2. What's the water like? Check pH, temperature, and nitrate levels, all of which can affect fiddlers. Also make sure that if you used tap water for your tank, you removed the chlorine or any other sanitary chemicals from it first.

  3. Can the fiddlers get out of the water? In a 10 gallon tank, the water should be no higher than 3", with several areas the fiddlers can climb out of the water at. Fiddlers need air! Without access to air, a fiddler's health will decrease.

  4. Hiding places! Like crayfish and lobsters, fiddler crabs molt. When molted, their hard exo-skeleton is shed off and they are left vulnerable for a few days while they recalcify their new exo-skeleton. Without a place to hide while so weak and soft, they can easily lose legs from competing fiddlers or any other predacious species in the tank.

28 Nov 2002

Cherax Trouble

Dear Blue Lobster:

I recently acquired a cherax speciman, air-mailed from Australia last week. Since then I've had the cray in a 50-gallon freshwater aquarium. The water was seasoned from known-safe tap-water, since I didn't feel using creek water containing local microorgasms would be safe for the cherax. Feeding him bloodworms, earthworms, and lettuce the cherax seemed fine until this Thanksgiving evening.

Returning home with several tubs of leftovers from a Thanksgiving dinner, I proceded to feed my cherax some chilled, roasted turkey (in 2mm strips), mashed potatoes (by means of a cotton swab) and gravy (through an eyedropper). Sirs, after feeding him this meal I left my aquarium room for several hours — and returned to find my cherax in his current state!

My cherax is now lying on his side, twitching, with a string of dark fecal matter trailing from its anus and several strange, white beads of mucus oozing from its mouth-parts. I immediately checked the water for pH levels and nitrids and found the results to be not only well within acceptable limits for the cherax but also identical to my last such test made 16 hours prior to this one. Increasing the intensity of the flow to and from the filter and increasing oxygen levels in the tank seemed to ease the twitching but the cherax is still mostly inert. At this moment its only activity is gill-fanning and the occasional eye-cleaning movement.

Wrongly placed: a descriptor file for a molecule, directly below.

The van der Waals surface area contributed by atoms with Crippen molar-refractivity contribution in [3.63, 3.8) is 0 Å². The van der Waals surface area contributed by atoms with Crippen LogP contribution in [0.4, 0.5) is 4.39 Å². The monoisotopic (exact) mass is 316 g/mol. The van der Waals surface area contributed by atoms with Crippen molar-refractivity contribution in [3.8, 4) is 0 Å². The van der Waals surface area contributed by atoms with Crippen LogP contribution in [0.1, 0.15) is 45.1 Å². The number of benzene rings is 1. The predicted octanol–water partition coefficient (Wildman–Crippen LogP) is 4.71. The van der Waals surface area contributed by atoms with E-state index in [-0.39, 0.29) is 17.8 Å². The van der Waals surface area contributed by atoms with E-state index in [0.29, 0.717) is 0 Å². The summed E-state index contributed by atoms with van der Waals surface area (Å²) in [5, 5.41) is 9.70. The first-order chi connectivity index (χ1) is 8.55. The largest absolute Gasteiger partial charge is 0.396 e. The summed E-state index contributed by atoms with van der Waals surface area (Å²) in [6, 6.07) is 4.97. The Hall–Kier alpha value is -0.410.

I've seen molts begin like this (aside from the feces and mucus), but at this stage in the process the carapace should have split by now, and there is no indication of such with my cherax. There are also no signs of acute parasitic infestation. What could be causing this strange behaviour in my cherax? I fear it will die soon if I can not identify the problem and treat it. Do any of these symptoms seem familiar to anyone reading this forum?

Please contact me if you have any information regarding this!

Thank you.

P.S. His name is Bob.

Dear Gentle Sir:

It sounds like your aquarium environment is sound and it's safe to assume that Bob is not molting as the fecal matter should not be trailing from his anus at this point. We shall instead focus on Bob's last meal, an ironic "thanksgiving" if ever there were one.

The holiday menu appears to have been quite healthy: a meat (turkey), a starch (mashed potatoes), and a fat (gravy) in small, well-balanced portions equal to his size and dietary needs. Most crays would be lucky to get even shrimp tails after New Year's Eve, let alone a down-home thanksgiving meal. One might surmise that Bob, a lowly invertebrate held in the same esteem as a mosquito or a late-night snack, is simply dying of happiness.

Barring such a comfortable death, which is sadly unlikely, a few other possible causes may exist, each more insidious than the last.

Copper, known as Cu in the periodic table, is a soft metal used to kill invertebrates. In some cultures the family meal during holidays is cooked with copper. Immigrants used pennies to stuff their turkey, chicken, or game hen to symbolize the wealth and good fortune they wished for their family. After taking the copper out of the bird, the flesh was still saturated with high levels of the metal.

If your family cooked the turkey in this manner, you may have unknowingly introduced copper into your tank which then killed your cray. if this is true, then God help you.

Another possible explanation is Crayfish Plague. This disease eats at the cray's shell and soft innards, eventually resulting in the cray's death. Potatoes grown in Ireland often live in flooded fields where crays take up residence in the late Spring. During this time the potato crop would have absorbed the plague, harmless to the plant and humans but deadly to your cray when fed the mashed tuber. Check for spots on your cray's shell.

One last thing to consider is food poisoning. Did you or anyone else at your family dinner feel ill after the meal? Do you know for a fact that all of the food was cooked properly and handled by clean hands? Salmonella poisoning is responsible for more food-related illness than all other causes combined, and your crayfish is vulnerable to it too. E. coli could also be the culprit if someone didn't wash properly after defecating and may explain the "diarrhea" your cray is exhibiting.

Sadly for you, sir, I would guess Bob is dead by this point. It will be a very lonely holiday season. My condolences go out to you and your family during this dark time.